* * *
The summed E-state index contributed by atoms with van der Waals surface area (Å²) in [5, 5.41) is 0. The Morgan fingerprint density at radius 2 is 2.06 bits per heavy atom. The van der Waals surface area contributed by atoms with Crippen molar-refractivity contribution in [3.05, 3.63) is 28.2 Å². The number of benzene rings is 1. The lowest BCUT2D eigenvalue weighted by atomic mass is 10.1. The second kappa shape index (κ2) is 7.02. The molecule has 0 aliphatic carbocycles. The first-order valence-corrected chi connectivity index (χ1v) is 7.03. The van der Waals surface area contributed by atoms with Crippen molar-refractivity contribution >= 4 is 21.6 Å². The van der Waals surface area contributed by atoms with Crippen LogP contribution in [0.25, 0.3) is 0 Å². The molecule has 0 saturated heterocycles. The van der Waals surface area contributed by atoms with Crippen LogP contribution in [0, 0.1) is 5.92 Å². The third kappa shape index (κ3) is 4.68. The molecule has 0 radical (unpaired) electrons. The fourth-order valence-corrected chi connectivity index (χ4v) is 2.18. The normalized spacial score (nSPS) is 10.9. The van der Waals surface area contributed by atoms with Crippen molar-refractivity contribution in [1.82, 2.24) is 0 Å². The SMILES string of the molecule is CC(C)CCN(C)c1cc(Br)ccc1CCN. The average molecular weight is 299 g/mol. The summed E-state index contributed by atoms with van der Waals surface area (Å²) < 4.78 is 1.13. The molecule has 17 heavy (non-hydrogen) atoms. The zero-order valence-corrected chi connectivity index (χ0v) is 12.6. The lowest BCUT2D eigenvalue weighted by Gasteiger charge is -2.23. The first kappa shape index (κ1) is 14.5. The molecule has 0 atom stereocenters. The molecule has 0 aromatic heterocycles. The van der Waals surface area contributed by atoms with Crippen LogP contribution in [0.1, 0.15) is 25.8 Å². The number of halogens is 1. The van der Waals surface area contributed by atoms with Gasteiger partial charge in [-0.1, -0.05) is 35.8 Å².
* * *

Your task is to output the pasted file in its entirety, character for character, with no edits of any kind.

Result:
The summed E-state index contributed by atoms with van der Waals surface area (Å²) in [5, 5.41) is 0. The Morgan fingerprint density at radius 2 is 2.06 bits per heavy atom. The van der Waals surface area contributed by atoms with Crippen molar-refractivity contribution in [3.05, 3.63) is 28.2 Å². The number of benzene rings is 1. The lowest BCUT2D eigenvalue weighted by atomic mass is 10.1. The second kappa shape index (κ2) is 7.02. The molecule has 0 aliphatic carbocycles. The first-order valence-corrected chi connectivity index (χ1v) is 7.03. The van der Waals surface area contributed by atoms with Crippen molar-refractivity contribution >= 4 is 21.6 Å². The van der Waals surface area contributed by atoms with Crippen LogP contribution in [0.25, 0.3) is 0 Å². The molecule has 0 saturated heterocycles. The van der Waals surface area contributed by atoms with Crippen LogP contribution in [0, 0.1) is 5.92 Å². The third kappa shape index (κ3) is 4.68. The molecule has 0 radical (unpaired) electrons. The fourth-order valence-corrected chi connectivity index (χ4v) is 2.18. The normalized spacial score (nSPS) is 10.9. The van der Waals surface area contributed by atoms with Crippen molar-refractivity contribution in [1.82, 2.24) is 0 Å². The SMILES string of the molecule is CC(C)CCN(C)c1cc(Br)ccc1CCN. The average molecular weight is 299 g/mol. The summed E-state index contributed by atoms with van der Waals surface area (Å²) < 4.78 is 1.13. The molecule has 17 heavy (non-hydrogen) atoms. The zero-order valence-corrected chi connectivity index (χ0v) is 12.6. The lowest BCUT2D eigenvalue weighted by Gasteiger charge is -2.23. The first kappa shape index (κ1) is 14.5. The molecule has 0 atom stereocenters. The molecule has 0 aromatic heterocycles. The van der Waals surface area contributed by atoms with Crippen LogP contribution in [0.1, 0.15) is 25.8 Å². The number of halogens is 1. The van der Waals surface area contributed by atoms with Gasteiger partial charge in [-0.1, -0.05) is 35.8 Å².